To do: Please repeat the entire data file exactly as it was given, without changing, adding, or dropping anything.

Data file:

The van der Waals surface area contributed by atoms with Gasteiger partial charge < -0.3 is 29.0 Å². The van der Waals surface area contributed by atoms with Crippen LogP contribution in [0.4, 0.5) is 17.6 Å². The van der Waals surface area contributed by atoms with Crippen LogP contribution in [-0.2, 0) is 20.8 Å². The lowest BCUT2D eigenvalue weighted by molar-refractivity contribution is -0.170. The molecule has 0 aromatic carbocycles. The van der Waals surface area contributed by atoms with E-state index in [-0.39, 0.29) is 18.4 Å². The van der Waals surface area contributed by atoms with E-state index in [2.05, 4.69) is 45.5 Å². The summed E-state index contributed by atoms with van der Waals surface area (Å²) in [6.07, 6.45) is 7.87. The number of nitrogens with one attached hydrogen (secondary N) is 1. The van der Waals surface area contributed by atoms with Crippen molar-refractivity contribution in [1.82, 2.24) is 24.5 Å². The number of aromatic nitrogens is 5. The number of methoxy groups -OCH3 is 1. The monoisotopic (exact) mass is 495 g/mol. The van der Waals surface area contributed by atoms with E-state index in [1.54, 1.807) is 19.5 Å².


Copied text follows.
The van der Waals surface area contributed by atoms with Gasteiger partial charge < -0.3 is 29.0 Å². The van der Waals surface area contributed by atoms with Crippen LogP contribution in [0.4, 0.5) is 17.6 Å². The van der Waals surface area contributed by atoms with Crippen LogP contribution in [-0.2, 0) is 20.8 Å². The lowest BCUT2D eigenvalue weighted by molar-refractivity contribution is -0.170. The molecule has 0 aromatic carbocycles. The van der Waals surface area contributed by atoms with E-state index in [-0.39, 0.29) is 18.4 Å². The van der Waals surface area contributed by atoms with E-state index in [2.05, 4.69) is 45.5 Å². The summed E-state index contributed by atoms with van der Waals surface area (Å²) in [6.07, 6.45) is 7.87. The number of nitrogens with one attached hydrogen (secondary N) is 1. The van der Waals surface area contributed by atoms with Crippen molar-refractivity contribution in [1.82, 2.24) is 24.5 Å². The number of aromatic nitrogens is 5. The number of methoxy groups -OCH3 is 1. The monoisotopic (exact) mass is 495 g/mol. The van der Waals surface area contributed by atoms with E-state index in [1.54, 1.807) is 19.5 Å².